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North Okanagan-Shuswap school district welcomes new Holocaust curriculum

Discriminatory history around internment camps may be addressed
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The provincial government recently announced mandatory Holocaust curriculum in high schools, with other additions also being considered, such as Japanese internment camps during the Second World War. (Heather Black-Eagle Valley News)

School District 83 is embracing the provincial government’s recently announced plans to make Holocaust education mandatory for high school students.

On Oct. 30, Premier David Eby announced that the component will be added to Grade 10 curriculum in the 2025-26 school year, a move that Supt. Donna Kriger supports.

“I know it’s only a few short years that I’ve been in the province of British Columbia, but I have to say I’m immensely proud to be an educator in this province,” said Kriger – who moved here in 2021 – during the Nov. 21 board meeting. “And to work under a ministry that is really proactive.”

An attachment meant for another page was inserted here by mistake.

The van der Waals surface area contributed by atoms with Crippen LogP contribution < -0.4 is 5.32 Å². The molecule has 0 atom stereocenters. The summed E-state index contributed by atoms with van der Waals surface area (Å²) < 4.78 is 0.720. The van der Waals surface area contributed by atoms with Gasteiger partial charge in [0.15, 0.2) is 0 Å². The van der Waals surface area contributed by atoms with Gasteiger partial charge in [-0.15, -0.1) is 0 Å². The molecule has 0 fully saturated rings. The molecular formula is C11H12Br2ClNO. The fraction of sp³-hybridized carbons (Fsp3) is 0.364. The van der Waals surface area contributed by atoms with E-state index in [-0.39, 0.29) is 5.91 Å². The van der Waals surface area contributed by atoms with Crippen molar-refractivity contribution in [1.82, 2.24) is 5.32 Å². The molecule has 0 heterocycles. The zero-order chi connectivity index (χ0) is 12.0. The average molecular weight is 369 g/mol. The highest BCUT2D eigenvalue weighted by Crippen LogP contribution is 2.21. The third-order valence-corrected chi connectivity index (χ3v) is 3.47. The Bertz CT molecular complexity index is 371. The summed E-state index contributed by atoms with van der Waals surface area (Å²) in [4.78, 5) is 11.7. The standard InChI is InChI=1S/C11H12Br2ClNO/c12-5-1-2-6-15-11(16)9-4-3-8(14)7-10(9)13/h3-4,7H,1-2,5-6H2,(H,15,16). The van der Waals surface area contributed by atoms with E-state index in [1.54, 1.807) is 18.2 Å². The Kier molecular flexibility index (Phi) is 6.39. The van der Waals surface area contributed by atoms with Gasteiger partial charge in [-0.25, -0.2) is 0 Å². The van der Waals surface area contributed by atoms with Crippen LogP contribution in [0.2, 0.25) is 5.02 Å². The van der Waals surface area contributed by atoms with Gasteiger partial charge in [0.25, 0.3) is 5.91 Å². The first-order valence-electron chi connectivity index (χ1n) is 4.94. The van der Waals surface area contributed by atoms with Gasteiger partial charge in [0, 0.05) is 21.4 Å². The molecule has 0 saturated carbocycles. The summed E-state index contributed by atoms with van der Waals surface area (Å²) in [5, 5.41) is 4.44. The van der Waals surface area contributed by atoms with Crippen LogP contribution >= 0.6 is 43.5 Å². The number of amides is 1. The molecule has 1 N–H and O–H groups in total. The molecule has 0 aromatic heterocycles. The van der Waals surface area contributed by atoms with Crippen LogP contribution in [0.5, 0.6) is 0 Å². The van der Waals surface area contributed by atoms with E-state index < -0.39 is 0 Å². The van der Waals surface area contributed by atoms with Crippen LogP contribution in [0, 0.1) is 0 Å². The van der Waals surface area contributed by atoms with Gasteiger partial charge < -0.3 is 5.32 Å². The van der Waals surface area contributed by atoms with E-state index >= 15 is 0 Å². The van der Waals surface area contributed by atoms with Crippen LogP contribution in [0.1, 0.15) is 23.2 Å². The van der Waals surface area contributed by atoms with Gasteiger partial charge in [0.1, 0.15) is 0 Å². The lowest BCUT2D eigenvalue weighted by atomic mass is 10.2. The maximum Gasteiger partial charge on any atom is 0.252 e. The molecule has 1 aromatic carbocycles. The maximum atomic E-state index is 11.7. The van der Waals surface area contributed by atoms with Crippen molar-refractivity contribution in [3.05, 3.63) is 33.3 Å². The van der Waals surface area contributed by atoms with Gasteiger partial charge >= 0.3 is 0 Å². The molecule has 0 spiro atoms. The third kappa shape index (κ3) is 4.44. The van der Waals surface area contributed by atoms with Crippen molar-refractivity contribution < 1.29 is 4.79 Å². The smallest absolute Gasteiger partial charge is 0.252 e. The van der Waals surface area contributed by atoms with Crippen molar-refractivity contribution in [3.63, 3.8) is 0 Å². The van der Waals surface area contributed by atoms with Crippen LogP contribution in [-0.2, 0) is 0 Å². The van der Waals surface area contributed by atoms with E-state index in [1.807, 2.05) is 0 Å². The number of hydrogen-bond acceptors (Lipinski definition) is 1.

The government is also considering adding more such topics discrimination, including Japanese internment during the Second World War. For local schools, that could include the five internment camps located between Sicamous and Revelstoke – at the Cambie Solsqua Road intersection with Highway 1, Yard Creek, the north fork of Perry River, Griffin Lake and at Three Valley Gap.

A display at the Sicamous & District states that “internees had their property confiscated, which was sold to finance their internment while they worked on road crews to realign and reconstruct what would become the TransCanada Highway.”

The implementation of that additional curriculum has yet to be determined, however, with the government stating they will engage in conversations with stakeholders over the next year to ensure they’re “moving forward together with partners and communities.”

Read more: ‘Soaring inflation’ prompts raise for North Okanagan-Shuswap trustees

Read more: Sicamous history gets updated with new format at district museum





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